They say that an English man’s home is his castle, but these days castles are a rather trite, antiquated reminder of our somewhat barbaric past; no, a castle will no longer serve to analogise the home of twenty-first century British people, it is much more useful to think about a well tendered and curated gallery in which everything is well organised, meticulously chosen and considerately positioned. Look upon from this perspective it comes as no surprise that people are more than ever seeking to individualise their homes to make them fit into the idiosyncrasies which we all possess.
The absolute subjectivity of art means that really anything can fall within its wide spectrum, from existential post-modernism to classic renaissance era religious depictions and even pictures of Granny on a mountain bike can be positioned as art. The lowering of the barriers to what is considered art has left a de-constructed world in which anything goes; with that in mind why not hop on board and make your house into your home. Choosing appropriate ‘art’ for home need not be an arduous task any longer as the advent of digital technology makes it easier than ever to turn your personal snaps into hanging wall art at the click of a mouse, just by emailing your pictures and paying online the whole production process can take place, without you ever leaving the comfort of your cosy chair.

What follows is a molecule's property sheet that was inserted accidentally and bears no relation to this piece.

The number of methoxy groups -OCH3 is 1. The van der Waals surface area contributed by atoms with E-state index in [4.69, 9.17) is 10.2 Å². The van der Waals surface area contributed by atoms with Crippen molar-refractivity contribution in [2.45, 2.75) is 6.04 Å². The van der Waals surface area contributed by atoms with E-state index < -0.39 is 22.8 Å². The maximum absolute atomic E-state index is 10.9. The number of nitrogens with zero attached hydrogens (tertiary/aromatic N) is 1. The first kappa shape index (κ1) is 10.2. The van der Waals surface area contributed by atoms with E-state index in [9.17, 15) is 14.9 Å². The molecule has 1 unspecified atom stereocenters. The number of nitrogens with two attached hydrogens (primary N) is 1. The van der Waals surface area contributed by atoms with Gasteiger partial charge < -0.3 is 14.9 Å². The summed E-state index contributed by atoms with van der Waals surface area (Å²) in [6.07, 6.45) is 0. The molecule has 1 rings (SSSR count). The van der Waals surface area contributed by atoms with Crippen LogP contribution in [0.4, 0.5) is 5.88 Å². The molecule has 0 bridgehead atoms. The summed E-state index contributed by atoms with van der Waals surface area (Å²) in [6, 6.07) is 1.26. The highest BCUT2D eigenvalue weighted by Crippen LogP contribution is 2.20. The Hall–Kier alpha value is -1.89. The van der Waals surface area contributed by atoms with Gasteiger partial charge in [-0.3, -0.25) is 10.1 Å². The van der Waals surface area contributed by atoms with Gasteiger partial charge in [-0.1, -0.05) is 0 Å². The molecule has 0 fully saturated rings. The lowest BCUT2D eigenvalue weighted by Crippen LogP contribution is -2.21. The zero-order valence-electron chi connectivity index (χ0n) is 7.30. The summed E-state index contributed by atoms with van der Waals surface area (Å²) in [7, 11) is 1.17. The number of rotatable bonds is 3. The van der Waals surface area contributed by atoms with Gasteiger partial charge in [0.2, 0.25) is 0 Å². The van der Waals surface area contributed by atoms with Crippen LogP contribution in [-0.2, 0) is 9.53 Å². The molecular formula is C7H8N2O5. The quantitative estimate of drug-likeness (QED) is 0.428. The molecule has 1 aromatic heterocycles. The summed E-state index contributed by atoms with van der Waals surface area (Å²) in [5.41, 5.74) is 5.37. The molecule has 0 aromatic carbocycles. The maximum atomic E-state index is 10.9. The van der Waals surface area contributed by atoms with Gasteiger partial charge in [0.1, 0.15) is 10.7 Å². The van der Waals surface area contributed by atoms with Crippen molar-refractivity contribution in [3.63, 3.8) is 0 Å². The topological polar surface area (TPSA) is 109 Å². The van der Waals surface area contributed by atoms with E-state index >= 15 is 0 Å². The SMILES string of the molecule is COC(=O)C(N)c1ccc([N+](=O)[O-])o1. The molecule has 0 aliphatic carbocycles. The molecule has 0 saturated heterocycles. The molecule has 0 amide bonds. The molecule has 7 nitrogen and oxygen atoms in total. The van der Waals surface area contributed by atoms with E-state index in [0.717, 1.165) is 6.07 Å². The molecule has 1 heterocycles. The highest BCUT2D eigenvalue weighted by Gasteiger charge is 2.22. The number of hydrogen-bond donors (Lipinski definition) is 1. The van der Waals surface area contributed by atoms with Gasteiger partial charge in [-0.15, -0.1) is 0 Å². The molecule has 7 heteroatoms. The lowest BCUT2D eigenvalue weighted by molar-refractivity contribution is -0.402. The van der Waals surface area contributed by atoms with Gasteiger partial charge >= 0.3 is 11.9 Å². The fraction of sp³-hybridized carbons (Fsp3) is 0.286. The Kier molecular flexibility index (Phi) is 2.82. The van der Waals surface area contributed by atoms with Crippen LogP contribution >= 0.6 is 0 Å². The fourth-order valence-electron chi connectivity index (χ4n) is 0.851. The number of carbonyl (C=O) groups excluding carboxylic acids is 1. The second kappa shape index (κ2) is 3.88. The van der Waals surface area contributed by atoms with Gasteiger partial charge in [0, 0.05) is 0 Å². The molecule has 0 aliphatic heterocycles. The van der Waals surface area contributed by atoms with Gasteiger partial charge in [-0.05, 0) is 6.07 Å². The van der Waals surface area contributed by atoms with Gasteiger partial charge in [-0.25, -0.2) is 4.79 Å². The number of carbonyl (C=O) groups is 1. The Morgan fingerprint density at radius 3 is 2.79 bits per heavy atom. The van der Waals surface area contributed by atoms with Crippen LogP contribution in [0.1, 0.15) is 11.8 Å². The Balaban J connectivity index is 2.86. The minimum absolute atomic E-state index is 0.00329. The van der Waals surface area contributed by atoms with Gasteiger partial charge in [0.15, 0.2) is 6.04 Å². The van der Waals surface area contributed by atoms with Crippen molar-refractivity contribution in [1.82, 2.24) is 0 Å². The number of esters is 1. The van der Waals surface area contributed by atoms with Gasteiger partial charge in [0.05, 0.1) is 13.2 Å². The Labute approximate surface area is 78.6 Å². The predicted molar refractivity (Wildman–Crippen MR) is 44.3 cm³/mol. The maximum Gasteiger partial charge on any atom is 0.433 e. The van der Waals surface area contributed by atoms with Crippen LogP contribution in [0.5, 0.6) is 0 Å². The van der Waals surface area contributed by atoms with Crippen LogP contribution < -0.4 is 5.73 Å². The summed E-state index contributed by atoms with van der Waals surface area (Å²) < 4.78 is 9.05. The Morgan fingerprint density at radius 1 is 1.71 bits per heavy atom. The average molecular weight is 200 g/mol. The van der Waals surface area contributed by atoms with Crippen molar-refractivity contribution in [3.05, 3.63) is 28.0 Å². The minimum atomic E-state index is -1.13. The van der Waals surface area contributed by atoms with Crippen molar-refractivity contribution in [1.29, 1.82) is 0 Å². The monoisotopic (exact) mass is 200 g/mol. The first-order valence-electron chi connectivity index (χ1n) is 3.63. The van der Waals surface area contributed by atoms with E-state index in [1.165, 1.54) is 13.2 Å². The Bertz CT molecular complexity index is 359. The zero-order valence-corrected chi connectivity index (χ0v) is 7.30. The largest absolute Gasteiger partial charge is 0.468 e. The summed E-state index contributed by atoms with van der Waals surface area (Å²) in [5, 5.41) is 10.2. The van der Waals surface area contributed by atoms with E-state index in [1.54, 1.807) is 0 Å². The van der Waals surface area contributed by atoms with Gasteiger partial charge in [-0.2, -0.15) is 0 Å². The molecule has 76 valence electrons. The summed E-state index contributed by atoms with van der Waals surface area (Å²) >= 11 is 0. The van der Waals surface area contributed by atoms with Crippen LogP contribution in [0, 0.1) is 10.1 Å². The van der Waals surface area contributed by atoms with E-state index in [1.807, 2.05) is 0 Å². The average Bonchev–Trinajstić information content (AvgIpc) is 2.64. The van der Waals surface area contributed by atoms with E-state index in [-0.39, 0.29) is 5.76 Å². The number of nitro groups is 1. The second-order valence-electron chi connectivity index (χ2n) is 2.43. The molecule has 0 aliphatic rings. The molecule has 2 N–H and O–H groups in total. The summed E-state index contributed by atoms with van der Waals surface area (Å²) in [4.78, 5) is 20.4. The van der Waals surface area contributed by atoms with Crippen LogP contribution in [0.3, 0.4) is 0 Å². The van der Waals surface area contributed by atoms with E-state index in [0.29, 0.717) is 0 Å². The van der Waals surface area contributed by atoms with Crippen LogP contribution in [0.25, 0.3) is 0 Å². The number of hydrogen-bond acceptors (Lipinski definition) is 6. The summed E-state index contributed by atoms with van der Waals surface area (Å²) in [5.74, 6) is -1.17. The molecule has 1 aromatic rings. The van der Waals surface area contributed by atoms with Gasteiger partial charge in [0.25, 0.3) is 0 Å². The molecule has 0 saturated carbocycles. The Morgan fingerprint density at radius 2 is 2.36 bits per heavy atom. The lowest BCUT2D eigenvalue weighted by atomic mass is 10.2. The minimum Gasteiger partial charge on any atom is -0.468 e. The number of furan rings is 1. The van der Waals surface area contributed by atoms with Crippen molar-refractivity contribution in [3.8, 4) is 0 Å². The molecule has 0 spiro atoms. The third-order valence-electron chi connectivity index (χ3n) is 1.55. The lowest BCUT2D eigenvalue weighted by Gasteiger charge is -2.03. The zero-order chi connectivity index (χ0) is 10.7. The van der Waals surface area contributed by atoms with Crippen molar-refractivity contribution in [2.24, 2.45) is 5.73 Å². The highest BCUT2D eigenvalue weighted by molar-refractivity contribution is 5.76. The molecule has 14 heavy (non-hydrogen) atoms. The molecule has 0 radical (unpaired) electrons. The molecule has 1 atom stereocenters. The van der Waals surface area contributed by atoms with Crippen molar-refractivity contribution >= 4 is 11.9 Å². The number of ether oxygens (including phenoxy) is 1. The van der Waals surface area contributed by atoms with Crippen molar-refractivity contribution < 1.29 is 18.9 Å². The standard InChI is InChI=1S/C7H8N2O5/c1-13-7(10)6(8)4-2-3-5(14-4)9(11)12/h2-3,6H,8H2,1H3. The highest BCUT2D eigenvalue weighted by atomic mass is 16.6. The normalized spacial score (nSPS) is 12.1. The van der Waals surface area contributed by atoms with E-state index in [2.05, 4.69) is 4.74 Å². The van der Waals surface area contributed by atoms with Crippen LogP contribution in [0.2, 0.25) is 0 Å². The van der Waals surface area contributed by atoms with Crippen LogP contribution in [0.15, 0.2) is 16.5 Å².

Thedor Adorno, the twentieth century social philosophiser believed that art could only ever be truly art if separated from commercial interests; he believed that once profit came into art that it lost its very essence, what made it worth producing in the first place. He was referring mostly to the advent of pop music replacing classical music and the commodification of the soul, but his dream of a non-commodified world hasn’t really turned out how he had expected it to. Rather than everything being commodified, power has actually shifted so that art is now in the hands of every individual, the tools are possessed by all of us unlike a century ago when only the privileged few had access to the means of production. Every person can now produce music on their computer, capture and produce fine art with even the simplest digital cameras and produce, edit and publish videos online providing potential access to the whole world’s population, without ever having to go outside. Yes, it is true, we live in a truly astounding age, beyond anything our forefathers could have contemplated and we should grasp it with everything we have, this is the age of luxury, plenty and abundance; we are living through advanced civilisation and it is a dream come true. Be sure to stand out from the crowd though, it has never been easier to be the commodifier, rather than the commodity.